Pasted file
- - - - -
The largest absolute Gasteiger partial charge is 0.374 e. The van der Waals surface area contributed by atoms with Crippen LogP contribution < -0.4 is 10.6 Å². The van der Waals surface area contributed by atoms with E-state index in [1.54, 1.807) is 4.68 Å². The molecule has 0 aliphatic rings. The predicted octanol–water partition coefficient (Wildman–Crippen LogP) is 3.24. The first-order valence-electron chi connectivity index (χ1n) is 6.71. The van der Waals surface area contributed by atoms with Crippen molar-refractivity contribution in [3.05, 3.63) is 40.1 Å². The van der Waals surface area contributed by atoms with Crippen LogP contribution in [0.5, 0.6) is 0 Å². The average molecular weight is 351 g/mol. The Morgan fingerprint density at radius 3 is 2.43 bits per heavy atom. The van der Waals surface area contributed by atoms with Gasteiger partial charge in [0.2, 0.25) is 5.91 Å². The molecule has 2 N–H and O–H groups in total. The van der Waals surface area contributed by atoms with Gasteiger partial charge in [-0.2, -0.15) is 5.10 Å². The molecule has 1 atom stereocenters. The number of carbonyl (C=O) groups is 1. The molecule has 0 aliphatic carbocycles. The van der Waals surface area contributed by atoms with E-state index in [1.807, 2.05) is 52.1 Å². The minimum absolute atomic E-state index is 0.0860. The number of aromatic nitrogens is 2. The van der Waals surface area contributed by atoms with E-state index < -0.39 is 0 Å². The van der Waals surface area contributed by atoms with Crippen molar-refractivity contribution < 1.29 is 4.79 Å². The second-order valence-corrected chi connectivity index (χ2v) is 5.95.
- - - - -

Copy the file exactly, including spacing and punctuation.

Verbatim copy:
The largest absolute Gasteiger partial charge is 0.374 e. The van der Waals surface area contributed by atoms with Crippen LogP contribution < -0.4 is 10.6 Å². The van der Waals surface area contributed by atoms with E-state index in [1.54, 1.807) is 4.68 Å². The molecule has 0 aliphatic rings. The predicted octanol–water partition coefficient (Wildman–Crippen LogP) is 3.24. The first-order valence-electron chi connectivity index (χ1n) is 6.71. The van der Waals surface area contributed by atoms with Crippen molar-refractivity contribution in [3.05, 3.63) is 40.1 Å². The van der Waals surface area contributed by atoms with Crippen LogP contribution in [0.5, 0.6) is 0 Å². The average molecular weight is 351 g/mol. The Morgan fingerprint density at radius 3 is 2.43 bits per heavy atom. The van der Waals surface area contributed by atoms with Gasteiger partial charge in [0.2, 0.25) is 5.91 Å². The molecule has 2 N–H and O–H groups in total. The van der Waals surface area contributed by atoms with Gasteiger partial charge in [-0.2, -0.15) is 5.10 Å². The molecule has 1 atom stereocenters. The number of carbonyl (C=O) groups is 1. The molecule has 0 aliphatic carbocycles. The van der Waals surface area contributed by atoms with E-state index in [1.807, 2.05) is 52.1 Å². The minimum absolute atomic E-state index is 0.0860. The number of aromatic nitrogens is 2. The van der Waals surface area contributed by atoms with E-state index < -0.39 is 0 Å². The van der Waals surface area contributed by atoms with Crippen molar-refractivity contribution < 1.29 is 4.79 Å². The second-order valence-corrected chi connectivity index (χ2v) is 5.95.